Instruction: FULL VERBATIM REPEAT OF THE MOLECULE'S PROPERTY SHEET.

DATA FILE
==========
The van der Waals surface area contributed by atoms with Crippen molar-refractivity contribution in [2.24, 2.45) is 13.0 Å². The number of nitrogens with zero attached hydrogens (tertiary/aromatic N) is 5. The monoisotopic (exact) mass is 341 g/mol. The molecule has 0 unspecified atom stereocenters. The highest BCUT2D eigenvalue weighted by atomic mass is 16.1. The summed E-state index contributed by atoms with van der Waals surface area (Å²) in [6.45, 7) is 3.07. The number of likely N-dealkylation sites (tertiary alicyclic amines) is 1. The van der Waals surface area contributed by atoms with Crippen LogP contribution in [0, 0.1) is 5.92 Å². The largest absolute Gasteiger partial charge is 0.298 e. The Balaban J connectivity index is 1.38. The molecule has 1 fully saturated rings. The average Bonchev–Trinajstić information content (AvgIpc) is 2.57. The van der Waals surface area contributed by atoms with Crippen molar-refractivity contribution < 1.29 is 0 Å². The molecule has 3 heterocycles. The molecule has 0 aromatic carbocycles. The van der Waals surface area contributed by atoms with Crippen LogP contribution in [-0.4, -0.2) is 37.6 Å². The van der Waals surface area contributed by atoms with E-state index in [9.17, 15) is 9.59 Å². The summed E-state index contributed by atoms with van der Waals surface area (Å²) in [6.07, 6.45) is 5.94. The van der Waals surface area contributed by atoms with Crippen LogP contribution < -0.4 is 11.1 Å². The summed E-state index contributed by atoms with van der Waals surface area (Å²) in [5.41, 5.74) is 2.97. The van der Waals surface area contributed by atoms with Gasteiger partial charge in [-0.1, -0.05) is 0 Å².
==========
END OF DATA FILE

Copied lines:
The van der Waals surface area contributed by atoms with Crippen molar-refractivity contribution in [2.24, 2.45) is 13.0 Å². The number of nitrogens with zero attached hydrogens (tertiary/aromatic N) is 5. The monoisotopic (exact) mass is 341 g/mol. The molecule has 0 unspecified atom stereocenters. The highest BCUT2D eigenvalue weighted by atomic mass is 16.1. The summed E-state index contributed by atoms with van der Waals surface area (Å²) in [6.45, 7) is 3.07. The number of likely N-dealkylation sites (tertiary alicyclic amines) is 1. The van der Waals surface area contributed by atoms with Crippen LogP contribution in [0, 0.1) is 5.92 Å². The largest absolute Gasteiger partial charge is 0.298 e. The Balaban J connectivity index is 1.38. The molecule has 1 fully saturated rings. The average Bonchev–Trinajstić information content (AvgIpc) is 2.57. The van der Waals surface area contributed by atoms with Crippen molar-refractivity contribution < 1.29 is 0 Å². The molecule has 3 heterocycles. The molecule has 0 aromatic carbocycles. The van der Waals surface area contributed by atoms with Crippen LogP contribution in [-0.4, -0.2) is 37.6 Å². The van der Waals surface area contributed by atoms with E-state index in [9.17, 15) is 9.59 Å². The summed E-state index contributed by atoms with van der Waals surface area (Å²) in [6.07, 6.45) is 5.94. The van der Waals surface area contributed by atoms with Crippen LogP contribution < -0.4 is 11.1 Å². The summed E-state index contributed by atoms with van der Waals surface area (Å²) in [5.41, 5.74) is 2.97. The van der Waals surface area contributed by atoms with Gasteiger partial charge in [-0.1, -0.05) is 0 Å².